"Super-ultra-mega complex in structure and style, this one takes a few listens to grasp but once it takes root, may never grow old. Equally as tortured and biomechanical as it is free-flowing and organic…rapes ears with a low-end gut-punch that’s almost entirely instrumental outside of its haunting samples and guest appearances (Lamb of God vocalist Randy Blythe appears on the bludgeoning “Cross-Pollenation” and Weedeater frontman Dave ‘Dixie’ Collins sings on “Tears for a Finite Moon – Dreams of Perpetual Night”). Lesser Traveled Waters most likely appeal to fans of everything from Neurosis to Tool to Will Haven to Aphotic to Meatjack, along with attributes to both Lamb of God and Weedeater…not that they necessarily sound like any one of these acts individually. Regardless, Gollum have coughed up a wholly satisfying 46–minute release filled with chugging low-end sub-death metal, paranoid post-doom and apocalyptic melody. Get this" - Dave Brenner - Dave Brenner

"Stoner Rock.com"

In North Carolina, way back in the hills, lurks a hideous yet artful beast the local villagers fearfully call Gollum. Lesser Traveled Waters is the band's new release and is one of the most original metal records composed in a long time.

Gollum are one of those bands that takes from all kinds of metal (black, death, doom, thrash, industrial, classic prog, you name it), and mix it tastefully into a creepy concoction that is more impressive than any other genre-jumping band. Although this record is executed through many different styles and is mainly instrumental, the overall feel of it is the same. Lesser Traveled Waters is sinister and aggressive and sometimes downright horrifying. There are a good amount of samples on this album, coming from sources I couldn't recognize (which means you won't be running into any rehashed sound bites from Wickerman or Watership Down or whatever Skinny Puppy and Neurosis have used before). The samples are used in a narrative fashion and are placed cleverly within the music so the lack of vocals is never really an issue. The keyboards and sonic guitar work add an ethereal tone to all of the songs. The rhythm section is tight as it can get and thunderous to match. A definite step for this band would be composing soundtracks to an Argento film since their current material is so damn psychotic.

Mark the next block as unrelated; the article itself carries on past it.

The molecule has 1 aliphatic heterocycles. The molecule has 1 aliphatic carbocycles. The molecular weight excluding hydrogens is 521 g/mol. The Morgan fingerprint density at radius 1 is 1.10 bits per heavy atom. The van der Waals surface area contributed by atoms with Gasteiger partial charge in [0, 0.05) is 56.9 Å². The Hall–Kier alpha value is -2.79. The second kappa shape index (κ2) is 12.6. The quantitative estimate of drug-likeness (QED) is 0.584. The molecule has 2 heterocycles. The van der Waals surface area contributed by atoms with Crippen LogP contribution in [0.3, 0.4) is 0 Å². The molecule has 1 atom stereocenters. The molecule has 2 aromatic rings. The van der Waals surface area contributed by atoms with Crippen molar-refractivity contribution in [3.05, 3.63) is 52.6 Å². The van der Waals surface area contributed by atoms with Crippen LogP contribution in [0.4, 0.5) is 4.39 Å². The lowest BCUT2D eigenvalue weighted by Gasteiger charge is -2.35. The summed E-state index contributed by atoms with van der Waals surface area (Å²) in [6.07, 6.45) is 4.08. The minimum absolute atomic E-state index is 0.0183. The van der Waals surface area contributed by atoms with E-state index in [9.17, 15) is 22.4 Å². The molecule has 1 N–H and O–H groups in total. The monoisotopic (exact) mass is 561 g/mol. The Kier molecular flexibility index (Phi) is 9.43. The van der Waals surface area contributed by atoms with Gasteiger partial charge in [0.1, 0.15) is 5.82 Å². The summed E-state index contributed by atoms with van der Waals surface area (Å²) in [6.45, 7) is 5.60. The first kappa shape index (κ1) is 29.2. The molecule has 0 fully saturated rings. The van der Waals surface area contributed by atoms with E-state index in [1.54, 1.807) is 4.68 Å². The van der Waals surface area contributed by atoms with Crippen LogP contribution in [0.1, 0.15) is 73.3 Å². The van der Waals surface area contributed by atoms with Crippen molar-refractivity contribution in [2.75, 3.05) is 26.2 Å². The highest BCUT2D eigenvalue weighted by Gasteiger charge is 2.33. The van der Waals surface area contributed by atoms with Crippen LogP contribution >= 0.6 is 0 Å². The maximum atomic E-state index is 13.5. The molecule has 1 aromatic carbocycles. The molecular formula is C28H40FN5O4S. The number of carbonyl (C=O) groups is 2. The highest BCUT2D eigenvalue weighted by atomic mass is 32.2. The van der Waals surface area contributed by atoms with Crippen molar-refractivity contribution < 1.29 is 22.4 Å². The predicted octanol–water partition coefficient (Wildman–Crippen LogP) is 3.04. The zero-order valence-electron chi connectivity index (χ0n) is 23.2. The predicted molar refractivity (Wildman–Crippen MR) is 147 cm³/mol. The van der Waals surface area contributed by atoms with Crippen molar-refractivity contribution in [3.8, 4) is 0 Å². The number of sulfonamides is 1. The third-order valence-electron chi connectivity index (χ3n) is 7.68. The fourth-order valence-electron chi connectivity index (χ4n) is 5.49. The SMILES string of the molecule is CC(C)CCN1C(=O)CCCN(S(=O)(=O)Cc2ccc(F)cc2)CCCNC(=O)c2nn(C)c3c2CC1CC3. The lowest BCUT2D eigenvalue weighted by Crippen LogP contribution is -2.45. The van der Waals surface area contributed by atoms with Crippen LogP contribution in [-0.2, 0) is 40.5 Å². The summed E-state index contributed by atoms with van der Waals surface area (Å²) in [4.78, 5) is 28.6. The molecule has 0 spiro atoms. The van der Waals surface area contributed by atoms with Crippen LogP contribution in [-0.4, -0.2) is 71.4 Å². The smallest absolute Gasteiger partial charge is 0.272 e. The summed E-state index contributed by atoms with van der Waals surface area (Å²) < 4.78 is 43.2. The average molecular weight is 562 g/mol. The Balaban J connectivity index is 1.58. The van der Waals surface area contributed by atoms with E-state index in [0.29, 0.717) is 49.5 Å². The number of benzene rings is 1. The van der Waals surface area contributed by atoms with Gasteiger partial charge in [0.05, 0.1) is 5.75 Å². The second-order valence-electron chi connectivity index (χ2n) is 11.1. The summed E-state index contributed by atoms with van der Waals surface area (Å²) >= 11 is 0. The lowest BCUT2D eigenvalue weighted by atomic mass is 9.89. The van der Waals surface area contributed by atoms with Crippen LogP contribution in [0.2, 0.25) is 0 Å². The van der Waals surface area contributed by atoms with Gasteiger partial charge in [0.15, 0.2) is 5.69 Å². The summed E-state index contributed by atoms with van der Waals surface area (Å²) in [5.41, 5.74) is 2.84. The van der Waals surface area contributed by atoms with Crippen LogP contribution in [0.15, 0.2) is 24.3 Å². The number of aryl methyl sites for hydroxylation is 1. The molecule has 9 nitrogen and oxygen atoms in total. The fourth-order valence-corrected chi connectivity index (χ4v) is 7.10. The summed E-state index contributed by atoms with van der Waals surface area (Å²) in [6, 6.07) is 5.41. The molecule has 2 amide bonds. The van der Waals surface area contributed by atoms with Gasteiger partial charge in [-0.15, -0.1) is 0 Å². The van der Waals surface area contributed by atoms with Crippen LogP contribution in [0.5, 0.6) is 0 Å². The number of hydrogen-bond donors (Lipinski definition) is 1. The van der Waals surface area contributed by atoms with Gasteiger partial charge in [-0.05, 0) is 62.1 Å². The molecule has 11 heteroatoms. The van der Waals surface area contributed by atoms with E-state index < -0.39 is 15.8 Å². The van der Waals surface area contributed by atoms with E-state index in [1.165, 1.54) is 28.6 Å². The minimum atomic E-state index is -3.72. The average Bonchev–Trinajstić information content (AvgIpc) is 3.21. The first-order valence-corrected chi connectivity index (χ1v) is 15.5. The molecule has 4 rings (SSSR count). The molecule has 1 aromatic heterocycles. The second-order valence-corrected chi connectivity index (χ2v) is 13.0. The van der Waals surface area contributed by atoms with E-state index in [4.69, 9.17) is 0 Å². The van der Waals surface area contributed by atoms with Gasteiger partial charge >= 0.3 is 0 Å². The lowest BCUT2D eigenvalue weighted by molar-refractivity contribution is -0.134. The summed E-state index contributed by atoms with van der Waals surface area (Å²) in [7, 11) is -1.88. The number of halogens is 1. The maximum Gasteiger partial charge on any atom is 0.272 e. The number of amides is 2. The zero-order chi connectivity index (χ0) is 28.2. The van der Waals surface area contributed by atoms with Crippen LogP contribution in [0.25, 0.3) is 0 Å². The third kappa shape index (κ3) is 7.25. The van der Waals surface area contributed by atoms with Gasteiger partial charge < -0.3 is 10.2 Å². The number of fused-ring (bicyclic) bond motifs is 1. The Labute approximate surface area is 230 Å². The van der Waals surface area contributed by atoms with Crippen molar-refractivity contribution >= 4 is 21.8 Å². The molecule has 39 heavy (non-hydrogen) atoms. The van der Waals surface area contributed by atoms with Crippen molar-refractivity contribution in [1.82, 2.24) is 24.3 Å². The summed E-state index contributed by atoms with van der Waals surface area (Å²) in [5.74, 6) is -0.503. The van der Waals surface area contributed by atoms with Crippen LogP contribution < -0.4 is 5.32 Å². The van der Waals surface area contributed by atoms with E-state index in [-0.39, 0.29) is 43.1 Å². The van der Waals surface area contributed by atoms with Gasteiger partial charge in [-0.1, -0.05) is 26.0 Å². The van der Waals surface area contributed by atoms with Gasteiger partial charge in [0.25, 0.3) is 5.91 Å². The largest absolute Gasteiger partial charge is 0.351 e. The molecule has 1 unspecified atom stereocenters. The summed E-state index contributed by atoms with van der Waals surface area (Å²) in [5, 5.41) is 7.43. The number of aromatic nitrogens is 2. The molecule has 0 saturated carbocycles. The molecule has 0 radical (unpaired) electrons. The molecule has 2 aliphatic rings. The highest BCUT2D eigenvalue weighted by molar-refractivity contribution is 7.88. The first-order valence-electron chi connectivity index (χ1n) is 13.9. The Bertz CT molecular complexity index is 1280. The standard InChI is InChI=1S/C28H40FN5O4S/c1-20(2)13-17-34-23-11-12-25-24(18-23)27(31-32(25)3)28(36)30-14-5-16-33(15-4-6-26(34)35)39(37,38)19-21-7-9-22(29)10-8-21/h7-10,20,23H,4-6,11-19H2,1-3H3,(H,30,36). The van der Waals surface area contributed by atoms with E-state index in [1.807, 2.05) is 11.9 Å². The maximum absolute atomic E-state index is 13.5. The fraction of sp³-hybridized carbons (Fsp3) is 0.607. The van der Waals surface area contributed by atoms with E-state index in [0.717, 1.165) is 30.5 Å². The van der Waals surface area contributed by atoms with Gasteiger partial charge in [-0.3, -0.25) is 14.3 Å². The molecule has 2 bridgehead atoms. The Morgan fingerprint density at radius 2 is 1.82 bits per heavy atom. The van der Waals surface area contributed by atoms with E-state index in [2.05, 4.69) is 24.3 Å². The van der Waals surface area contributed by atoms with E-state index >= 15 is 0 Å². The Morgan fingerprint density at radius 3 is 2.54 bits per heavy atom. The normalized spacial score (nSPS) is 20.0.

The funny thing about Lesser Traveled Waters is that as deviously crafted and inventive as this piece is, Gollum chose to recruit two of the nastiest and dirtiest troglodytes I have ever met, Dixie Dave (Weedeater) and Randy Blythe (Lamb of God), who supply their renown caustic voices to "Tears For a Finite Moon" and "Cross-Pollination," respectively.

This is a great recording and should be listened to by fans of OLD, Mastodon, Yeti, Zombi, and even something like Gorgoroth.
- Velcro Lewis
- Velcro Lewis

"Metal Eagle"

Metal Eagle - http://www.metaleagle.com (Oct 2004, reviews page 120)

When you have Steve Austin of TODAY IS THE DAY doing the mastering of your album, D. Randall Blythe of LAMB OF GOD and Dixie Dave Collins from WEEDEATER doing guest vocals on 2 of your songs, then you are not the average I-wanna-play-like-IN-FLAMES-or-KILLSWITCH-ENGAGE kind of band and your name is most probably GOLLUM. Instead of pursuing the easy way of recognition through New-Wave-Of-Stoner-Doom-Metal or New-Wave-Of-American-Hardcore-Metal, GOLLUM chose to play with ingenuity and sharpness music that comes directly from the spirit of each one of those lads. In “Lesser Traveled Waters� you will find psychedelic moments a-la NEUROSIS, ultra heavy and technical composing a-la MASTODON, the soft moments a-la THE TEA PARTY or the progressive parts a-la DREAM THEATER. Is there anything else you need to understand that this band has a stylish way to infuse all those influences into one? If so, then buy the album and listen for yourselves! And on top of that, witness how easy to listen is the whole album, even for the average listener who thinks that THE DILLINGER ESCAPE PLAN have no order whatsoever in their music.

- Konstantinos Vasilakos
- Konstantinos Vasilakos

"Transcending the Mundane"

Gollum hails from Wilmington, North Carolina and stands out for their originality. The tribal, trance-inducing music of Frank Stroehmer (guitars), his brother Serge (bass), and Hunter Holland (drums) creates a surrealistic environment and has no parallels I can think of. Josh Novicki adds yet another dimension with live programming; incorporating keyboards, samples and vocals done by the group. They got their start in 2001 with Promise Of Nightfall and recorded the Darkhouse Demos a year later. Their latest offering, Lesser Traveled Waters, provides a leap in production quality (it was mastered by Steve Austin of Today Is The Day) and a continued commitment to provide "a true artistic alternative to the world of aggressive music." The liner notes are also noteworthy, providing not quite lyrics, but more like little passages of text, bits that will be spoken by the album's many voices:

I shall not fear my divinity of flesh. My bestial horns stand on high. The hell the enslaver speaks of shall never consume my soul, as the flock are stripped of their worth.